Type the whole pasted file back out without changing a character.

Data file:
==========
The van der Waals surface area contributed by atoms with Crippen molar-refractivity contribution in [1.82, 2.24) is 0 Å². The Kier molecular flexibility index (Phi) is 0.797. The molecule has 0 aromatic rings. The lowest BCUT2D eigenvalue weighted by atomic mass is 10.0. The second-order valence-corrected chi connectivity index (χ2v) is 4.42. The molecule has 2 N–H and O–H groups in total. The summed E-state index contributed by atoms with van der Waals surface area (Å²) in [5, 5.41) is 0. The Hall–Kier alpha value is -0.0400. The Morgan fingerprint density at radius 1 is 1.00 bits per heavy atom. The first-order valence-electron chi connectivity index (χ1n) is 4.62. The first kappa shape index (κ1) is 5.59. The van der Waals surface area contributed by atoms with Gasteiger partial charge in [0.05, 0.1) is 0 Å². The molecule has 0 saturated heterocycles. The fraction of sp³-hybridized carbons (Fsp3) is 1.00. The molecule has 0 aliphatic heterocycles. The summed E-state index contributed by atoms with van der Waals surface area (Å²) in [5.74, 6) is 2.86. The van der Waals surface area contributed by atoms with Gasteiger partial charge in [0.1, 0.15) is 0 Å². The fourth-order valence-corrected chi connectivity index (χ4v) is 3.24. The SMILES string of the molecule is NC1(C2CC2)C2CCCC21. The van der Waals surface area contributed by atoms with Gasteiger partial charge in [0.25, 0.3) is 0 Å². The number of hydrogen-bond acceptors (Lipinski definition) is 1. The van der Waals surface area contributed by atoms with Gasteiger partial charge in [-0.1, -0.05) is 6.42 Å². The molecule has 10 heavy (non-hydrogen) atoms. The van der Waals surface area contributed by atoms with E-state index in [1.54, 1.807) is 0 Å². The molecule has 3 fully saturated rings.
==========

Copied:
The van der Waals surface area contributed by atoms with Crippen molar-refractivity contribution in [1.82, 2.24) is 0 Å². The Kier molecular flexibility index (Phi) is 0.797. The molecule has 0 aromatic rings. The lowest BCUT2D eigenvalue weighted by atomic mass is 10.0. The second-order valence-corrected chi connectivity index (χ2v) is 4.42. The molecule has 2 N–H and O–H groups in total. The summed E-state index contributed by atoms with van der Waals surface area (Å²) in [5, 5.41) is 0. The Hall–Kier alpha value is -0.0400. The Morgan fingerprint density at radius 1 is 1.00 bits per heavy atom. The first-order valence-electron chi connectivity index (χ1n) is 4.62. The first kappa shape index (κ1) is 5.59. The van der Waals surface area contributed by atoms with Gasteiger partial charge in [0.05, 0.1) is 0 Å². The molecule has 0 saturated heterocycles. The fraction of sp³-hybridized carbons (Fsp3) is 1.00. The molecule has 0 aliphatic heterocycles. The summed E-state index contributed by atoms with van der Waals surface area (Å²) in [5.74, 6) is 2.86. The van der Waals surface area contributed by atoms with Gasteiger partial charge in [0.1, 0.15) is 0 Å². The fourth-order valence-corrected chi connectivity index (χ4v) is 3.24. The SMILES string of the molecule is NC1(C2CC2)C2CCCC21. The van der Waals surface area contributed by atoms with Gasteiger partial charge in [0.25, 0.3) is 0 Å². The number of hydrogen-bond acceptors (Lipinski definition) is 1. The van der Waals surface area contributed by atoms with Gasteiger partial charge in [-0.1, -0.05) is 6.42 Å². The molecule has 10 heavy (non-hydrogen) atoms. The van der Waals surface area contributed by atoms with E-state index in [1.54, 1.807) is 0 Å². The molecule has 3 fully saturated rings.